Communities demand a certain amount of participation of their members in order to survive. And as I’ve become a big time smartphone user in the past few years, I’ve shifted to using more immediate forms of posting short commentary snippets, Twitter and Instagram mostly. So that’s satisfied my need to share things in the short term.

While this sharing is more immediate, impulsive and rewarding (with likes & favourites), it’s also less focused or detailed. Twitter & Instagram have been about whatever I’m doing at the moment, and thus not much about crafting. And I find I no longer am keeping track of many details of my projects. I start things to have something to work on. Finish them and use them. I might take pictures & try to remember when I worked on it to put something in Ravelry or on Flickr, eventually. Or often I won’t. Which is fine. Life moves on, we all understand.

But I kind of miss it. I miss delving into the detail of my inspiration. I miss sharing my excitement over a newly learned technique. I miss feeling connected to people who are maybe actually interested in hearing my rambling details of what changes I made to a pattern, or understand why handmade quilts make for the best naps. I miss being a contributing member to community that has been important to me.

And there has been no real reason for me to have stopped.


Now I’ll ramble a bit about a sweater I’m currently working on.

Garter stitch beginings

Back in May, I finished knitting a shawl (I’ll maybe tell you about it sometime). Once the end of the border was grafted to it’s beginning, and it took up it’s current residency on my coffee table, I begun swatching for Candlewick.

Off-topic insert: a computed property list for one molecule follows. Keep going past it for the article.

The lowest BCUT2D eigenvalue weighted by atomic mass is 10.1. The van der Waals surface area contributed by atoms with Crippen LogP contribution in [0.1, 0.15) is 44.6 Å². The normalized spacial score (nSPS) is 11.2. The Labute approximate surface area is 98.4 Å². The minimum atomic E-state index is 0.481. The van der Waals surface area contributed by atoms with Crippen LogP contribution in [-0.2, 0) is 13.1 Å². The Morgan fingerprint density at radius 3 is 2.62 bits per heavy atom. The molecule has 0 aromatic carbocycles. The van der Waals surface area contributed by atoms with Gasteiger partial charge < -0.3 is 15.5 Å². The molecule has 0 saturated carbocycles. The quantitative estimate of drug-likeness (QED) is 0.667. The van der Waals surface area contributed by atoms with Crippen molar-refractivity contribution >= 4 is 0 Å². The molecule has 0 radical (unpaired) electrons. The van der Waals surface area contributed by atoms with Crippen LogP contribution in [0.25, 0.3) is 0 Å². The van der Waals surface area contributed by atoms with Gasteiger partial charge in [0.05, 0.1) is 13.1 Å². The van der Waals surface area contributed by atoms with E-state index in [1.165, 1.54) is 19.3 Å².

I have had this yarn and patterned picked out for sometime. I probably bought this yarn back in May/June 2012 after finishing the Audrey in Unst I knit using Briggs and Little sport (and never posted about).

This is one of the few times that I think I’ve purchased yarn with a specific pattern in mind. And I even started swatching right away. I don’t recall why this was put aside. I probably just got busy at work and continued with something that was further along and didn’t need as much thinking.

Or maybe I was cross stitching? I don’t remember.

Finished back & right front beginnings

Fast forward to May. I knit some new swatches, managed to find the right gauge with this yarn (2.75mm needle). Cast on for the back. Made sure to check the measurements in the schematic and compared them to my new favourite cardigan. And just this morning I finished the back and started on the right front.

Can I tell you something? I am in LOVE with this yarn! 40% Merino, 30% Organic Cotton and 30% New Zealand Possum fibre. I was intrigued by the possum and it’s just knitting up to make a beautiful fabric. There’s a great squishiness to the garter-stitch borders.

It’s too early to really tell, but this might just be the hand-knit sweater that I’ll finally wear. This could even become a favourite sweater (I hope I didn’t jinx anything).